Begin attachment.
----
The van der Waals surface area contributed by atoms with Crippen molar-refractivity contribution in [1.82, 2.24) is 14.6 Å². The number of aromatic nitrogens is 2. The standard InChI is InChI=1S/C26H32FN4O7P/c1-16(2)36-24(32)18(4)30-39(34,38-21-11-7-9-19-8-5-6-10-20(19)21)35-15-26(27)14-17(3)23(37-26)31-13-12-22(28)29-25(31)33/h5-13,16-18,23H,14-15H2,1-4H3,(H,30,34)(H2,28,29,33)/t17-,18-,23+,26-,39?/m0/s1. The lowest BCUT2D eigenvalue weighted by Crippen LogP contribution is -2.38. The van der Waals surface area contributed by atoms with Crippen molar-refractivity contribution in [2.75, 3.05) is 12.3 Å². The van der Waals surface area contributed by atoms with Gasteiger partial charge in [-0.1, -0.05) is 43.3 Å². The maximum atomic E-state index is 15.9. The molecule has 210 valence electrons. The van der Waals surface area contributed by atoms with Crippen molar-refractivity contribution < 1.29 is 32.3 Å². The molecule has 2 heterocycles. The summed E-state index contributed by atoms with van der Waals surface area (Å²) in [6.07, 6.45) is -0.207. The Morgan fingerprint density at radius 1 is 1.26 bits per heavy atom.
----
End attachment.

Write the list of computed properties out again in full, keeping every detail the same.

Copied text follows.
The van der Waals surface area contributed by atoms with Crippen molar-refractivity contribution in [1.82, 2.24) is 14.6 Å². The number of aromatic nitrogens is 2. The standard InChI is InChI=1S/C26H32FN4O7P/c1-16(2)36-24(32)18(4)30-39(34,38-21-11-7-9-19-8-5-6-10-20(19)21)35-15-26(27)14-17(3)23(37-26)31-13-12-22(28)29-25(31)33/h5-13,16-18,23H,14-15H2,1-4H3,(H,30,34)(H2,28,29,33)/t17-,18-,23+,26-,39?/m0/s1. The lowest BCUT2D eigenvalue weighted by Crippen LogP contribution is -2.38. The van der Waals surface area contributed by atoms with Crippen molar-refractivity contribution in [2.75, 3.05) is 12.3 Å². The van der Waals surface area contributed by atoms with Gasteiger partial charge in [-0.1, -0.05) is 43.3 Å². The maximum atomic E-state index is 15.9. The molecule has 210 valence electrons. The van der Waals surface area contributed by atoms with Crippen molar-refractivity contribution < 1.29 is 32.3 Å². The molecule has 2 heterocycles. The summed E-state index contributed by atoms with van der Waals surface area (Å²) in [6.07, 6.45) is -0.207. The Morgan fingerprint density at radius 1 is 1.26 bits per heavy atom.